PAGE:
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Joplin officers’ names added to Missouri Law Enforcement Memorial Wall of Honor

Carthage native's name also enscribed

Lane Burns

JEFFERSON CITY – The names of two Joplin Police officers and a Bonne Terre patrolman who grew up in Carthage were among 11 added to the Missouri Law Enforcement Memorial Wall of Fame in Jefferson City Saturday.

    • Joplin Police Corporal Benjamin Lee Cooper, 46 years old,  was shot and killed by a gunman when responded to a disturbance call at a Joplin business on March 8, 2022. He had served as a law officer for 19 years.
    • Officer Jake Reed, age 27, was mortally wounded during by gunfire during the same incident. He died on March 9, 2022. He had been a Joplin Police officer for 5 years.
    • Patrolman Lane Burns of the Bonne Terre Police Department, age 30, a native of Carthage, was shot and killed as he responded to a disturbance call at a motel in Bonne Terre. He died on March 17, 2022. He had been a police officer for 5 years.

Members of Missouri’s law enforcement community from across the state gathered Saturday at the Missouri Law Enforcement Memorial to honor a total of11 fallen officers who paid the ultimate price for their service. The names of the officers – eight who died in 2022, one who died in 2021 and two recently confirmed historical line of duty deaths – have been added to the Memorial’s Wall of Honor.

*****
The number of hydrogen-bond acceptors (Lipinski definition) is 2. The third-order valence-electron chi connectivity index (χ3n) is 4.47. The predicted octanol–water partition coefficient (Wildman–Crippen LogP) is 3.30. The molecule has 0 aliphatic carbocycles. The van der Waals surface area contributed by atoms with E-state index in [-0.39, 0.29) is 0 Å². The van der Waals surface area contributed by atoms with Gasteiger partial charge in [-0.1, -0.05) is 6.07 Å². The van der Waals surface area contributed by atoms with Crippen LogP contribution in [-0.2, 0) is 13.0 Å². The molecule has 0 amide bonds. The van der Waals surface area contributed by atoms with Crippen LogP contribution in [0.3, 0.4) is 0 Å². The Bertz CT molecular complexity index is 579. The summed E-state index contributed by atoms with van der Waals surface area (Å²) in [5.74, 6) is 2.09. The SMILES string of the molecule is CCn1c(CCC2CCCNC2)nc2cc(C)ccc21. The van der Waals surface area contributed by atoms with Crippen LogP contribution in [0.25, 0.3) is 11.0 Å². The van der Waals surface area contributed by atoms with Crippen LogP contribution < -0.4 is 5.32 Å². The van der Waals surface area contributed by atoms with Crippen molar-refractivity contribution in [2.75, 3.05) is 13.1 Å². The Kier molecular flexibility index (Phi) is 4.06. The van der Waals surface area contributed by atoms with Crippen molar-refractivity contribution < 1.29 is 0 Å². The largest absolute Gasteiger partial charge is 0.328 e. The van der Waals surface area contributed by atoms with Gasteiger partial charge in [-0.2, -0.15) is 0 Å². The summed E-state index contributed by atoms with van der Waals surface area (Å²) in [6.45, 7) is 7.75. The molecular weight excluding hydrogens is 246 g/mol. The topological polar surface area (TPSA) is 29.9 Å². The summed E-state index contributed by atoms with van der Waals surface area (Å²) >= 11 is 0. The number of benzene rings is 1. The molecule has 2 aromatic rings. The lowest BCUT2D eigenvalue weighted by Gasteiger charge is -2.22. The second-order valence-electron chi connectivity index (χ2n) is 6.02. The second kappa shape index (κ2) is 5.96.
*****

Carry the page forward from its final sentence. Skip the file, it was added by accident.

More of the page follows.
Governor Mike Parson and Attorney General Andrew Bailey were among the speakers at the annual memorial service held on the first Saturday in May at the memorial on the grounds of the State Capitol.

“Law enforcement is a calling that leads men and women to selflessly take on risks to protect the public but, last year, four Missouri police officers were tragically shot and killed simply doing their jobs,” Governor Parson said. “We grieve all these line-of-duty deaths alongside the officers’ families and their law enforcement comrades, who heroically carry on despite the dangers. We will never forget the sacrifices the fallen have made. Their service to our communities strengthens our appreciation for the heroic work that all our officers do each day.”

“No words can accurately describe the crippling impact that the loss of a law enforcement officer has on a community,” said Attorney General Andrew Bailey. “The Bible says that there is no greater love than to lay down one’s life for a friend, which is what each of the 11 individuals being remembered today did for their communities. We must honor their memories by supporting the men and women who wear the uniform and put their lives on the line for us daily.”

Each year, the families of law enforcement officers who have died in the line of duty the previous year, and through the decades, participate in the ceremony by placing white carnations in a wreath in honor of Missouri’s fallen heroes.

On Friday, May 5, a candlelight vigil was held at the memorial in remembrance of all Missouri law enforcement officers who made the ultimate sacrifice. Governor Mike Parson ordered that the Capitol dome and Law Enforcement Memorial to be lighted blue on Friday night in honor of fallen law enforcement officers.

Friday was also Law Enforcement Appreciation Day in Missouri.

In addition to Cooper, Reed and Burns the following law enforcement officers’ names were added to the memorial wall this year: